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Tuesday, August 25, 2009

Good Urgency vs Bad Urgency

The challenge for many leaders of continuous improvement is two fold. First, you must inspire the desire or enthusiasm necessary to change. Second, you must harness this energy in the right direction. To make this change real and combat complacency, the death of many an organization, leaders seek to create a sense of urgency. John P. Kotter, a Harvard Business School Professor and author of A Sense of Urgency, was recently interviewed by Inc.com about leading during a recession.

Kotter believes there are two kinds of urgency -- and, like cholesterol, one is good and one is bad. The good kind is characterized by constant scrutiny of external promise and peril. It involves relentless focus on doing only those things that move the business forward in the marketplace and on doing them right now, if not sooner. The bad kind -- to which many companies have recently succumbed -- is panic driven and characterized by breathless activity that winds up producing nothing demonstrably new.

Kotter advocates using crises like this economic downturn to your advantage when creating a true urgency. He warns that if you use a crisis for urgency it must be managed with clear plans and actions, significant in size, visible, and unambiguous to real business problems.

If you want to tell whether you have bad urgency, Kotter recommends trying the white space calendar test.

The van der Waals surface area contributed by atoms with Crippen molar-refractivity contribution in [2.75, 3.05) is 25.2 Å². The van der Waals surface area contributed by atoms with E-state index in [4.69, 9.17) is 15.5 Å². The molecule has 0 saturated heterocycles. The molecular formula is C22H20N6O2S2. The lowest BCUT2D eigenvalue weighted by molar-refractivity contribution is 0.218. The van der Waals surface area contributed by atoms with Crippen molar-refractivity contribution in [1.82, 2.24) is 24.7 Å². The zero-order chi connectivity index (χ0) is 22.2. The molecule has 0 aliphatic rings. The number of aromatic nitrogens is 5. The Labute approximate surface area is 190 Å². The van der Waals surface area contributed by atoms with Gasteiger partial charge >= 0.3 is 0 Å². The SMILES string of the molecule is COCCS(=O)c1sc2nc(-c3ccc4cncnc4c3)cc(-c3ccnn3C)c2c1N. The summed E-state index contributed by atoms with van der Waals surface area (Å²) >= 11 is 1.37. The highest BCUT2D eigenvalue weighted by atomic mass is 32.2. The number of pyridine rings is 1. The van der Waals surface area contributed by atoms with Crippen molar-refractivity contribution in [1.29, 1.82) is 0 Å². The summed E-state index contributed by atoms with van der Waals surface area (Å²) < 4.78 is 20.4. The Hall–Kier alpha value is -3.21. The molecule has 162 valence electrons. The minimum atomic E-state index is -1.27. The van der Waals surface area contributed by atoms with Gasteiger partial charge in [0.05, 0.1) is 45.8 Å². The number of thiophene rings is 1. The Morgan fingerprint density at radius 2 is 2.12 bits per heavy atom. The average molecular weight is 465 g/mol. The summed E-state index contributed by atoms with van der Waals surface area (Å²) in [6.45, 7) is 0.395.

There are lots of signs of false urgency. Frenetic activity. Everyone is exhausted, working 14-hour days. One red flag is how difficult it is to schedule a meeting. With true urgency, people leave lots of white space on their calendars, because they recognize that the important stuff -- the stuff they need to deal with immediately -- is going to happen. If you're overbooked, you can't manage pressing problems or even recognize they're pressing until too late.
People think that in urgent situations, they're expected to take on more and more. They're worried about keeping their jobs, so they try to demonstrate their value by being incredibly busy. But the leader should be telling them to do just the opposite. He should say, "I want everyone to look at your calendars. What's on there that doesn't clearly move us forward? Get rid of it!"

In Lean environments change is expected through a constant Plan-Do-Check-Act process of reflection and problem solving. You can always do better and you must strive for True North. To do this you need everyone to make improvements toward your Ideal State.

True urgency is the most important precursor of real change. Seventy percent of change efforts fail or never launch at all, and one reason is that company leaders don't create a sense of urgency around what they're doing.

Kotter was asked about how much attention you should pay to internal issues versus the outside world. His answer in Lean terms is what we call adding value from the voice of the customer.

There should be no meetings that are only about internal matters, without any connection to the outside world. In some way, the outside world always provides the "why" we are doing something.

Many organizations struggle to create the change necessary and many more of them can not sustain the gains of their change. Furthermore, there are many examples of companies picking the wrong sense of urgency and failing. Do you have a true sense of urgency? Does it come from the customer? What does the calendar at your organization look like?

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